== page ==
This is kind of about food. I didn't know whether to post on D.C., on San Fran, on General Topics, but I think it goes here because it's about perception.
A couple of months ago, I went to a restaurant here in D.C. called Le Paradou. It is a new restaurant headed, and owned, by a well-respected James Beard nominee, Yannick Cam. Yannick Cam has headed a few different restaurants in DC. Hes an old friend to the chow crowd here. And then, a couple of weeks ago, I went to The French Laundry, headed by Beard awardee Thomas Keller.
Heres the thing: I had a couple of complaints about the food at The French Laundry (e.g., I found the terrine of foie gras Not Good and annoyingly $40 additional; a couple of other missteps that I cant remember now, which is kind of the larger point). I had a few complaints about the food at Le Paradou (e.g., overcooked lamb chop and grainy rosemary ice cream). I had some things at Le Paradou that were better than some things at The French Laundry (e.g., foie gras in my preferred form, the whole liver, that smelled of a chocolate chip cookie but didnt taste sweet and was perfect; an amuse bouche of chopped scallops, corn, and savory custard in an eggshell with ossetra). I had some things at The French Laundry that were better (e.g., the little square of fish was fabulous with a crispy skin; the lamb was med. rare).
But I was angered by the service at Le Paradou, and charmed by the service at The French Laundry. I was deeply unhappy with the wine situation at Le Paradou, and very happy with the wine situation at French Laundry. A bad service and sommelier situation at Le Paradou left me feeling deflated and then angered that we had spent so much on some spotty food and a bunch of wines (in a tasting menu wine flight) from a small village in the Alsace. The French Laundry was more expensive (it was just two of us, but per-person, I mean), but I left happy, full, refreshed, and with a new favorite Chablis to go search out. The servers were nice, helpful, not too chatty, not too icy, just, you know, perfect. Towards the end we were nudging each other every time they talked about what they were celebrating that day (e.g., the white truffle, this particular wine, that particular bread), but that was sort of charming in its way, too.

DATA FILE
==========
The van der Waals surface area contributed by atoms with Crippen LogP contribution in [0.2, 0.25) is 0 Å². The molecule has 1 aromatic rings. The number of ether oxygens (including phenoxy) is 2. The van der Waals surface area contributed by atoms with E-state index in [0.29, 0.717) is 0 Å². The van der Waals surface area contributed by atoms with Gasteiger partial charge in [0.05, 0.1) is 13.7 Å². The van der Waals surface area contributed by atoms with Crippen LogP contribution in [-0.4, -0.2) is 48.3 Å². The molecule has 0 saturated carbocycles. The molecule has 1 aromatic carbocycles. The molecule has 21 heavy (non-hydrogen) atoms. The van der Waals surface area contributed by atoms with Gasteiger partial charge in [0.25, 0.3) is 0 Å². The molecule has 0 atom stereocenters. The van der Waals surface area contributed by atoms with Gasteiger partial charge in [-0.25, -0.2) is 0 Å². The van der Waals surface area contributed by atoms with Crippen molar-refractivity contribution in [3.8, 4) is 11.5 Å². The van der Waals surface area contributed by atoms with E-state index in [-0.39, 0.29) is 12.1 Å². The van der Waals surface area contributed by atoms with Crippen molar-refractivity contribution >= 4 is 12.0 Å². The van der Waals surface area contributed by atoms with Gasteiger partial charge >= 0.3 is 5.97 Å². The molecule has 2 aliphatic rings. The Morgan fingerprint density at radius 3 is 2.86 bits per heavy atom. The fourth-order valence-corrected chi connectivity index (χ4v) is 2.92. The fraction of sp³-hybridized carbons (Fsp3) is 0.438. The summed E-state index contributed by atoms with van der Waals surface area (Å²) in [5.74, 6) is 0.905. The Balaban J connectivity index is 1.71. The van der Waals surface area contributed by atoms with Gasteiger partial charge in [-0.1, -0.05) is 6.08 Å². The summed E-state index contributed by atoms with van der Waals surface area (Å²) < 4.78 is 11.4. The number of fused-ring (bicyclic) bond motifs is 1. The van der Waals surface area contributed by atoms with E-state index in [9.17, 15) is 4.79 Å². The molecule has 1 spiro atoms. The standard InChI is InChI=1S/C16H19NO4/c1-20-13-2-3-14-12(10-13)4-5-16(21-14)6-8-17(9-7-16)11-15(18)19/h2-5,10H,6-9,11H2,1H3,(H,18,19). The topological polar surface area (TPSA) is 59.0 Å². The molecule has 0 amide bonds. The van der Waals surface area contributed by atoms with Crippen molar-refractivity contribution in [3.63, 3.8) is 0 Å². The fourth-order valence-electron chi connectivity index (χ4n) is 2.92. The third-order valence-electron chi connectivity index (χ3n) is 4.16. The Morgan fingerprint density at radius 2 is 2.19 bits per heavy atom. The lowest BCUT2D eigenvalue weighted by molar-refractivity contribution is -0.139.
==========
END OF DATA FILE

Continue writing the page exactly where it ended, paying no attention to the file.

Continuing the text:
To put it into Iron Chef terms, Im not sure that we will ever find out whose cuisine reigns supreme (and I dont mean necessarily between these two-just generally), because excellent service and skilled sommeliers really add a lot, and a bad experience can make you very critical in retrospect. I.e., if something goes wrong, it can sometimes be difficult to remember the good things, and if things go right, it is hard to remember that you didnt like the way something tasted, or that something was very good but somewhat forgettable. Im not saying that Thomas Keller isnt fabulous at what he does or is not indeed the better chef. And Ive had some supremely mediocre meals at some very pretty, well-staffed restaurants that I definitely do remember that way. But it was an interesting contrast of recent meals that were, in essence, very similar.
Both were several-course tasting menus (6 at Le Paradou; 7 or 9? at The French Laundry). We had a wine flight at Le Paradou (not great); we had three half bottles and two glasses at The French Laundry (perfect but we *chose* them--with help). The food items were very similar: tiny oysters, blobs of caviar, lamb chops, small squares of fish, foie gras, etc., and barring the overcooked lamb chop, approaching the same level of execution. So does this mean that if Yannick Cam can manage to cook a lamb chop medium rare, get a better sommelier, and train his waitstaff to be nicer, that he deserves the same press? Do the lovely little oysters that he makes get passed over because he has a snooty captain?
Whose cuisine reigns supreme?! Really, my point is: maybe nobody's does. At a certain level, what seems to put an experience over the top is something other than the food.